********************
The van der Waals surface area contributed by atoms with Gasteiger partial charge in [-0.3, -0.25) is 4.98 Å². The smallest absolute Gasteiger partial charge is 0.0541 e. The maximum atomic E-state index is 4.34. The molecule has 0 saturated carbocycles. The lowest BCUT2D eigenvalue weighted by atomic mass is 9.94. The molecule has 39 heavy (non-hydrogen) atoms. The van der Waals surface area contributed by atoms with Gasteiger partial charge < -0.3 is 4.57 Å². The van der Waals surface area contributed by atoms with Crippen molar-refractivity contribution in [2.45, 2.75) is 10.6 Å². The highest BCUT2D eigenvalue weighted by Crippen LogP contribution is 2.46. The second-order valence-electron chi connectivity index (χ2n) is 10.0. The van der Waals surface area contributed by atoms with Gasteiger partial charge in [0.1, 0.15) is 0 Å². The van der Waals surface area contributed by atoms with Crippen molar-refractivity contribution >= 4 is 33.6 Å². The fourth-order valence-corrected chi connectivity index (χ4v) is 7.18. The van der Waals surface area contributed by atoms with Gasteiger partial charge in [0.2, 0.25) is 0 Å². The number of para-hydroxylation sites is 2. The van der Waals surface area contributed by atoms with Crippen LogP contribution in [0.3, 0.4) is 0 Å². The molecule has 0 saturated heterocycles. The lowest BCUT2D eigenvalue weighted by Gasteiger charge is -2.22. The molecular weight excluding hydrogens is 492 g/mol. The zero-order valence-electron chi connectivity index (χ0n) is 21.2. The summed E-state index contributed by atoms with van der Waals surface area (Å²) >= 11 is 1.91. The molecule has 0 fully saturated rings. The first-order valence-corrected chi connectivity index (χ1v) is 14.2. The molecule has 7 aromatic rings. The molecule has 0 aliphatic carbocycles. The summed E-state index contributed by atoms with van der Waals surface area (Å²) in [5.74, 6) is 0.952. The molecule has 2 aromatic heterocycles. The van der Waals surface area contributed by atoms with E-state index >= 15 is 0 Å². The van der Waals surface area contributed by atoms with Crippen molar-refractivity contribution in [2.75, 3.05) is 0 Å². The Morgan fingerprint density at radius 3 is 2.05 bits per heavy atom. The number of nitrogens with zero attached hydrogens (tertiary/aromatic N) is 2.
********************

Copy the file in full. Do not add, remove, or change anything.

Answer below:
The van der Waals surface area contributed by atoms with Gasteiger partial charge in [-0.3, -0.25) is 4.98 Å². The smallest absolute Gasteiger partial charge is 0.0541 e. The maximum atomic E-state index is 4.34. The molecule has 0 saturated carbocycles. The lowest BCUT2D eigenvalue weighted by atomic mass is 9.94. The molecule has 39 heavy (non-hydrogen) atoms. The van der Waals surface area contributed by atoms with Gasteiger partial charge < -0.3 is 4.57 Å². The van der Waals surface area contributed by atoms with Crippen molar-refractivity contribution in [2.45, 2.75) is 10.6 Å². The highest BCUT2D eigenvalue weighted by Crippen LogP contribution is 2.46. The second-order valence-electron chi connectivity index (χ2n) is 10.0. The van der Waals surface area contributed by atoms with Gasteiger partial charge in [0.1, 0.15) is 0 Å². The van der Waals surface area contributed by atoms with Crippen molar-refractivity contribution >= 4 is 33.6 Å². The fourth-order valence-corrected chi connectivity index (χ4v) is 7.18. The van der Waals surface area contributed by atoms with Gasteiger partial charge in [0.2, 0.25) is 0 Å². The number of para-hydroxylation sites is 2. The van der Waals surface area contributed by atoms with Crippen LogP contribution in [0.3, 0.4) is 0 Å². The molecule has 0 saturated heterocycles. The lowest BCUT2D eigenvalue weighted by Gasteiger charge is -2.22. The molecular weight excluding hydrogens is 492 g/mol. The zero-order valence-electron chi connectivity index (χ0n) is 21.2. The summed E-state index contributed by atoms with van der Waals surface area (Å²) >= 11 is 1.91. The molecule has 0 fully saturated rings. The first-order valence-corrected chi connectivity index (χ1v) is 14.2. The molecule has 7 aromatic rings. The molecule has 0 aliphatic carbocycles. The summed E-state index contributed by atoms with van der Waals surface area (Å²) in [5.74, 6) is 0.952. The molecule has 2 aromatic heterocycles. The van der Waals surface area contributed by atoms with E-state index >= 15 is 0 Å². The van der Waals surface area contributed by atoms with Crippen molar-refractivity contribution in [2.75, 3.05) is 0 Å². The Morgan fingerprint density at radius 3 is 2.05 bits per heavy atom. The number of nitrogens with zero attached hydrogens (tertiary/aromatic N) is 2.